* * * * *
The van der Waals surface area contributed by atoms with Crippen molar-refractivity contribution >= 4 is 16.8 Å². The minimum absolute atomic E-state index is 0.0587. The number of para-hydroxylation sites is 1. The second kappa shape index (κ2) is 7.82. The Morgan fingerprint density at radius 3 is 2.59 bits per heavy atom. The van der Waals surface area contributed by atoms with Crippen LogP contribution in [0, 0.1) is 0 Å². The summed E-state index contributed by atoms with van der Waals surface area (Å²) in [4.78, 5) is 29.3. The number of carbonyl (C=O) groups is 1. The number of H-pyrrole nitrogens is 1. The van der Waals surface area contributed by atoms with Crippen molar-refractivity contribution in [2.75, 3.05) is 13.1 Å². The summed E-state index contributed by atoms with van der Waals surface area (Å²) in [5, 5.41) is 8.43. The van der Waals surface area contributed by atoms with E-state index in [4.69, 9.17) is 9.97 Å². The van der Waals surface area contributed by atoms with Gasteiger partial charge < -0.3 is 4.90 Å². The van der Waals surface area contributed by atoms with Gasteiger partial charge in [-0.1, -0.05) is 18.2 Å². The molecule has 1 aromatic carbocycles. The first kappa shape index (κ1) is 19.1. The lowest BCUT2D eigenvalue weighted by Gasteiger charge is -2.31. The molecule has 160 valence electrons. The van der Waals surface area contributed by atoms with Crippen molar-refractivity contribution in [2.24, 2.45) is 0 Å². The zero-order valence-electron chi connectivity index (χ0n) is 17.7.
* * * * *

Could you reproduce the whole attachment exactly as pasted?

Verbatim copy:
The van der Waals surface area contributed by atoms with Crippen molar-refractivity contribution >= 4 is 16.8 Å². The minimum absolute atomic E-state index is 0.0587. The number of para-hydroxylation sites is 1. The second kappa shape index (κ2) is 7.82. The Morgan fingerprint density at radius 3 is 2.59 bits per heavy atom. The van der Waals surface area contributed by atoms with Crippen LogP contribution in [0, 0.1) is 0 Å². The summed E-state index contributed by atoms with van der Waals surface area (Å²) in [4.78, 5) is 29.3. The number of carbonyl (C=O) groups is 1. The number of H-pyrrole nitrogens is 1. The van der Waals surface area contributed by atoms with Crippen molar-refractivity contribution in [2.75, 3.05) is 13.1 Å². The summed E-state index contributed by atoms with van der Waals surface area (Å²) in [5, 5.41) is 8.43. The van der Waals surface area contributed by atoms with E-state index in [4.69, 9.17) is 9.97 Å². The van der Waals surface area contributed by atoms with Gasteiger partial charge < -0.3 is 4.90 Å². The van der Waals surface area contributed by atoms with Gasteiger partial charge in [-0.1, -0.05) is 18.2 Å². The molecule has 1 aromatic carbocycles. The first kappa shape index (κ1) is 19.1. The lowest BCUT2D eigenvalue weighted by Gasteiger charge is -2.31. The molecule has 160 valence electrons. The van der Waals surface area contributed by atoms with Crippen molar-refractivity contribution in [2.24, 2.45) is 0 Å². The zero-order valence-electron chi connectivity index (χ0n) is 17.7.